“The history books are awash with the atrocities leveled against the Indigenous peoples of North America since European settlers first arrived on this continent in the 15th century. Despite this consensus among historians, the United States federal government has never formally acknowledged how its policies directly led to the near eradication of the Native inhabitants of this land. A formal acknowledgement needs to occur. Healing for all parties begins with the truth.” ―Chase Iron Eyes, attorney for the Lakota People’s Law Project
One residential school survivor tells her story through her children’s storybook. She states,
We were told what time to get up, what time to eat, when to pray and when to go to the bathroom. Everything was timed; everything was regulated, and I realize that during that process they had stolen my will…my will to do anything and my freedom of choice in all matters. If we didn’t do what we were told they’d take you to the principal’s office and they’d pull down your pants and give it to you on your bare ass. Also during this process, we weren’t allowed to speak our language and we were taught nothing about our traditional ways, or our heritage or anything about our culture… (Harper, 1993, p. 3).
Since the inception of residential schools in Canada, Indigenous people have suffered a serious blow to our communities and our ways of life, the most prominent loss being the loss of our languages. Taiaiake Alfred states in his book, Peace, Power and Righteousness, “Our bodies may live without our languages, lands, or freedom, but they will be hollow shells. Even if we survive as individuals, we will no longer be what we Rotinonhsyonni call Onkwehonwe—the real and original people—because the communities that make us true indigenous people will have been lost.” (Alfred, 1999, p. xv).
My parents who adopted me had no idea I was stolen,” said Nina Segalowitz, a child of what’s known as the 60s Scoop. “They had no idea the scope of how many kids…had been stolen and were in the system.” Segalowitz grew up in Montreal, the daughter of a white Jewish father and a Filipino mother. But she was born Anne-Marie Thrasher, in Fort Smith, Northwest Territories. LINK: http://www.cbc.ca/beta/news/canada/montreal/real-talk-on-race-sixties-scoop-not-recognized-1.3494343
Telling our stories is a critical piece to healing the trauma of Indigenous adoption and so, as an adoptee, it is important to be both a teller and someone who “bears witness” to the stories of others. Although I am happy to be closing the door on telling mine, there are so many stories yet to be told.—Raven Sinclair, LAND OF GAZILLION ADOPTEES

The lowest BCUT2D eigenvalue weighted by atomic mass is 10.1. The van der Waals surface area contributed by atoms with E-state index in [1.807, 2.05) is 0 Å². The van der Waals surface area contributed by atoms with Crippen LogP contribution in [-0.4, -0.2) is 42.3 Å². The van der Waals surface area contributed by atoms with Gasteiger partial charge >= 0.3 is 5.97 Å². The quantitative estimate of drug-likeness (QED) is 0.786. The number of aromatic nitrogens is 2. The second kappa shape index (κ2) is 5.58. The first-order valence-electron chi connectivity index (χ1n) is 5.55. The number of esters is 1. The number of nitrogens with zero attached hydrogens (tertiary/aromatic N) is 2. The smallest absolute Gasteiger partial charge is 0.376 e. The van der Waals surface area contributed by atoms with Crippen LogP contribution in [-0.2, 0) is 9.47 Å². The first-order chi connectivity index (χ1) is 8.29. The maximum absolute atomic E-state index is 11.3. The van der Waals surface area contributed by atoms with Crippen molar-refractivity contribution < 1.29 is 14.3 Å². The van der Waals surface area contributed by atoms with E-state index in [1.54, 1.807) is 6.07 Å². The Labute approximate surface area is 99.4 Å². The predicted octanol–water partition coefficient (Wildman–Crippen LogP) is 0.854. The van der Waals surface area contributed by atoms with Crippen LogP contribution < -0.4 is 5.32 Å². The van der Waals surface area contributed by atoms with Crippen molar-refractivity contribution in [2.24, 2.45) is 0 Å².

“Storytelling is an important aspect of Ojibwe culture. My ability to tell a good tale can be used as a tool for teaching and connecting. Even though I grew up outside of my Native community and culture, my stories helped me to become a part of the community that I had lost. Adoption is part of the contemporary tales that Native people need to tell…” —Tamara Buffalo, published author-poet-visual artist
One by one, as the years pass me by, I still find it so amazing that the grief and trauma that I still carry from being separated at birth from my mother continues to follow me around and exposes itself at the most inconvenient times. I feel like my heart and spirit is that of a gypsy where although I physically stay in one place, my soul keeps wandering around searching and gets so lost. I often stuff it back into its compartment but at times it just creeps out with no warning and slaps me upside the head and I am forced to confront the emotions time and time again. I don’t know that I will ever actually organize this all within myself and find a place of comfort and peace with it all.” —Janey Martin Hart, Red Lake Ojibwe Split Feather Adoptee, 2011
It’s not just about removing children, it’s dismantling every aspect of their being in the process. —gkisedtanamoogk, First Light Film
Media coverage accounted for the large impact of the [Indian Adoption] project. It induced white couples to adopt Native children. …Indian Adoption Project Director Arnold Lyslo listed the main newspaper articles which contributed to stimulate the desire of white couples to adopt a Native child. [For example,] Arlene Gilberman’s article, “My forty-five Indian godchildren” issued in the review, Good Housekeeping. Eight hundred couples favourably responded to it. Other articles such as “God forgotten Children,” “Indian children find homes” and “Interracial Adoption” also encouraged white couples to adopt a Native child. —Claire Palmiste [“From the Indian Adoption Project to the Indian Child Welfare Act: the resistance of Native American communities,” Indigenous Policy Journal Vol. XXII, No. 1 (Summer 2011).]